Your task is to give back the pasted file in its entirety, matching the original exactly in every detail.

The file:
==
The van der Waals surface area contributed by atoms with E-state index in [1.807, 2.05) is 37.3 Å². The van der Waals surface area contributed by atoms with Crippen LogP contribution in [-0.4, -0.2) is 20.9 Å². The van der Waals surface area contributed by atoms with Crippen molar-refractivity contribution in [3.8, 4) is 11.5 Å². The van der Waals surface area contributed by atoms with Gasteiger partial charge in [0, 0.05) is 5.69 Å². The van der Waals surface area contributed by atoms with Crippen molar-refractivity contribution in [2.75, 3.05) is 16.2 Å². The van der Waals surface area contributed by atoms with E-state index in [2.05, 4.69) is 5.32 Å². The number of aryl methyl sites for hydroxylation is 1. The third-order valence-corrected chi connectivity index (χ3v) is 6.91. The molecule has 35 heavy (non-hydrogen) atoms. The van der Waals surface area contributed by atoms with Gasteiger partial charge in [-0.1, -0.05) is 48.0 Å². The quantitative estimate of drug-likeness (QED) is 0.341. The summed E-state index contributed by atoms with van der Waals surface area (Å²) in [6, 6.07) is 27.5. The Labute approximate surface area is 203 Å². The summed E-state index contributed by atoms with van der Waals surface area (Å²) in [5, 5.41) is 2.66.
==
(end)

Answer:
The van der Waals surface area contributed by atoms with E-state index in [1.807, 2.05) is 37.3 Å². The van der Waals surface area contributed by atoms with Crippen LogP contribution in [-0.4, -0.2) is 20.9 Å². The van der Waals surface area contributed by atoms with Crippen molar-refractivity contribution in [3.8, 4) is 11.5 Å². The van der Waals surface area contributed by atoms with Gasteiger partial charge in [0, 0.05) is 5.69 Å². The van der Waals surface area contributed by atoms with Crippen molar-refractivity contribution in [2.75, 3.05) is 16.2 Å². The van der Waals surface area contributed by atoms with E-state index in [2.05, 4.69) is 5.32 Å². The number of aryl methyl sites for hydroxylation is 1. The third-order valence-corrected chi connectivity index (χ3v) is 6.91. The molecule has 35 heavy (non-hydrogen) atoms. The van der Waals surface area contributed by atoms with Gasteiger partial charge in [-0.1, -0.05) is 48.0 Å². The quantitative estimate of drug-likeness (QED) is 0.341. The summed E-state index contributed by atoms with van der Waals surface area (Å²) in [6, 6.07) is 27.5. The Labute approximate surface area is 203 Å². The summed E-state index contributed by atoms with van der Waals surface area (Å²) in [5, 5.41) is 2.66.